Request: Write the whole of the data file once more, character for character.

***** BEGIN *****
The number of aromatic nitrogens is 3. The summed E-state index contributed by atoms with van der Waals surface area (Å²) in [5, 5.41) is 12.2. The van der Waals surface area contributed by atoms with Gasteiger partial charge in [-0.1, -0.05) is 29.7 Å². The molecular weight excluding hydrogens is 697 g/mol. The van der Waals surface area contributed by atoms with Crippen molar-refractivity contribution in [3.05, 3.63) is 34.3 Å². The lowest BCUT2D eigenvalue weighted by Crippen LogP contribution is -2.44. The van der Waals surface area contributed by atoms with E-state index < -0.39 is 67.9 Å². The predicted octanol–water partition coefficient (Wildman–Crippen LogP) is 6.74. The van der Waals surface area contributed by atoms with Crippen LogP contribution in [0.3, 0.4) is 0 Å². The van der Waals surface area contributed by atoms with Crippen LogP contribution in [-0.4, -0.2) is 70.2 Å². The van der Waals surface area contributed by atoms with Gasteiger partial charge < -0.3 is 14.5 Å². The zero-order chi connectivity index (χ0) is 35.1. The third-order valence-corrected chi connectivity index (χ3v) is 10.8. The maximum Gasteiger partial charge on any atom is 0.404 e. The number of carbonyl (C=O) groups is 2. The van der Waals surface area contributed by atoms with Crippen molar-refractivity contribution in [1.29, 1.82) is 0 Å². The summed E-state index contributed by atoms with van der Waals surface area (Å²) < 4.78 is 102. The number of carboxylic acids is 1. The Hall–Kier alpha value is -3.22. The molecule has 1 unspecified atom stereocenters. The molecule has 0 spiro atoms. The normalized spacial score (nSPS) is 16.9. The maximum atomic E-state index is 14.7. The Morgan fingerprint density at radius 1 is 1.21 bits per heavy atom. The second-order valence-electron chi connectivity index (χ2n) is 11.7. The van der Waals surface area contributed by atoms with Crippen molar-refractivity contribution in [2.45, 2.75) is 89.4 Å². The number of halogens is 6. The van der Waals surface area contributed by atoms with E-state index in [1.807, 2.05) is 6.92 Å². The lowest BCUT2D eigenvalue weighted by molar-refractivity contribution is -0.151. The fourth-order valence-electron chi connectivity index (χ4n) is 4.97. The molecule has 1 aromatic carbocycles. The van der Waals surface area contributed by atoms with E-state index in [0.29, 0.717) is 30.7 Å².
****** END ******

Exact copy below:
The number of aromatic nitrogens is 3. The summed E-state index contributed by atoms with van der Waals surface area (Å²) in [5, 5.41) is 12.2. The van der Waals surface area contributed by atoms with Gasteiger partial charge in [-0.1, -0.05) is 29.7 Å². The molecular weight excluding hydrogens is 697 g/mol. The van der Waals surface area contributed by atoms with Crippen molar-refractivity contribution in [3.05, 3.63) is 34.3 Å². The lowest BCUT2D eigenvalue weighted by Crippen LogP contribution is -2.44. The van der Waals surface area contributed by atoms with E-state index < -0.39 is 67.9 Å². The predicted octanol–water partition coefficient (Wildman–Crippen LogP) is 6.74. The van der Waals surface area contributed by atoms with Crippen LogP contribution in [0.3, 0.4) is 0 Å². The van der Waals surface area contributed by atoms with Crippen LogP contribution in [-0.4, -0.2) is 70.2 Å². The van der Waals surface area contributed by atoms with Gasteiger partial charge < -0.3 is 14.5 Å². The zero-order chi connectivity index (χ0) is 35.1. The third-order valence-corrected chi connectivity index (χ3v) is 10.8. The maximum Gasteiger partial charge on any atom is 0.404 e. The number of carbonyl (C=O) groups is 2. The van der Waals surface area contributed by atoms with Crippen molar-refractivity contribution in [1.29, 1.82) is 0 Å². The summed E-state index contributed by atoms with van der Waals surface area (Å²) < 4.78 is 102. The number of carboxylic acids is 1. The Hall–Kier alpha value is -3.22. The molecule has 1 unspecified atom stereocenters. The molecule has 0 spiro atoms. The normalized spacial score (nSPS) is 16.9. The maximum atomic E-state index is 14.7. The Morgan fingerprint density at radius 1 is 1.21 bits per heavy atom. The second-order valence-electron chi connectivity index (χ2n) is 11.7. The van der Waals surface area contributed by atoms with Crippen molar-refractivity contribution in [2.45, 2.75) is 89.4 Å². The number of halogens is 6. The van der Waals surface area contributed by atoms with E-state index in [1.807, 2.05) is 6.92 Å². The lowest BCUT2D eigenvalue weighted by molar-refractivity contribution is -0.151. The fourth-order valence-electron chi connectivity index (χ4n) is 4.97. The molecule has 1 aromatic carbocycles. The van der Waals surface area contributed by atoms with E-state index in [0.29, 0.717) is 30.7 Å².